Francia Simon wins the International Children’s Peace Prize 2010
The Dominican 16-year-old campaigns for the right of children to registration.
On 29th November 2010 it was announced, during a ceremony in the Hall of Knights in The Hague, that Francia Simon is the winner of the International Children’s Peace Prize 2010. Francia, who is 16 years old and lives in the Dominican Republic, campaigns for the right of children to registration, name and nationality – both for children born in the Dominican Republic as for refugee children from Haiti. It is only after official registration that children can gain access to essential rights such as health care and education. Francia found herself faced with possible exclusion from education. In response, she carried out extensive research and showed great perseverance in pursuing her own registration. She succeeded and gained lasting access to secondary education. Since then, Francia has been using the knowledge and strength she acquired during the complicated registration process to help other children without birth certificates to obtain state recognition. She has already helped over 130 children to receive an official name and nationality. By doing this, Francia increases the children’s own self-esteem and gives them the chance to lead a more secure and fulfilling life.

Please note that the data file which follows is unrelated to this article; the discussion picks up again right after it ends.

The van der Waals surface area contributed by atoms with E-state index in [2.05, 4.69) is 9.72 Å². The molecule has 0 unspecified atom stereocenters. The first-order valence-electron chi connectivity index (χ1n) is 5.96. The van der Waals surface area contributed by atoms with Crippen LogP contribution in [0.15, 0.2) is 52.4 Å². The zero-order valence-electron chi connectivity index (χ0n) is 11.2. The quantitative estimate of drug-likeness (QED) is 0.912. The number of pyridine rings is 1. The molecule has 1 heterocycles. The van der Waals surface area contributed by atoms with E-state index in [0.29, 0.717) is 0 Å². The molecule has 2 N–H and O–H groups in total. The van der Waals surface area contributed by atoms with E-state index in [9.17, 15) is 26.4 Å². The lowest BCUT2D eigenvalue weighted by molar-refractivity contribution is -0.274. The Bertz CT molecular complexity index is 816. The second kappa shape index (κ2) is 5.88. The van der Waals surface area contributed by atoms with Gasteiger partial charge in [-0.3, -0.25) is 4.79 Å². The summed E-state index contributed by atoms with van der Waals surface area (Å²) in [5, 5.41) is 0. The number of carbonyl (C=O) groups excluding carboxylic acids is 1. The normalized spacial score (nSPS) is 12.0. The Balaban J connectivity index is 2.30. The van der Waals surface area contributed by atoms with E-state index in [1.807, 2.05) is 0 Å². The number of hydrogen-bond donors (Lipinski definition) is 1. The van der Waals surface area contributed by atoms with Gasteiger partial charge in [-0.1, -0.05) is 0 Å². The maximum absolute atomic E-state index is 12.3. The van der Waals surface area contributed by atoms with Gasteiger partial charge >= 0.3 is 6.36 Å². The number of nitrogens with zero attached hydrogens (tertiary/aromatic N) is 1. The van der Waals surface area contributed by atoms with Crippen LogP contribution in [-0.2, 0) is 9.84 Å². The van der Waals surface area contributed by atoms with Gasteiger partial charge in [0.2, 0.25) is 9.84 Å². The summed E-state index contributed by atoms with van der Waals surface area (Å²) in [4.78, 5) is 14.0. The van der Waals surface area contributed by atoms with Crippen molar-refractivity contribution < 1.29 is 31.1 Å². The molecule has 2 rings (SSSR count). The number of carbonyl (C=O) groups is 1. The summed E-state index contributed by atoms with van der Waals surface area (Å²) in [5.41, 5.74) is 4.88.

Francia was presented with the prize by Guatemalan human rights activist Rigoberta Menchú Tum, who in 1992 received the Nobel Peace Prize at the age of 33, and as such became the youngest ever laureate. The ceremony was attended by various representatives of government, the business community and non-government organisations. Guest speakers included children’s rights specialist Jo Becker of Human Rights Watch and Kailash Satyarthi, founder of Global March Against Child Labour and chairman of the Education For All Campaign.
Francia was very pleased and moved to receive the prize: “It is my wish to go around the world looking for children without a birth certificate, to help them get it, so that they can achieve their goals of becoming engineers, architects, etc. I hope my story spreads around the world.”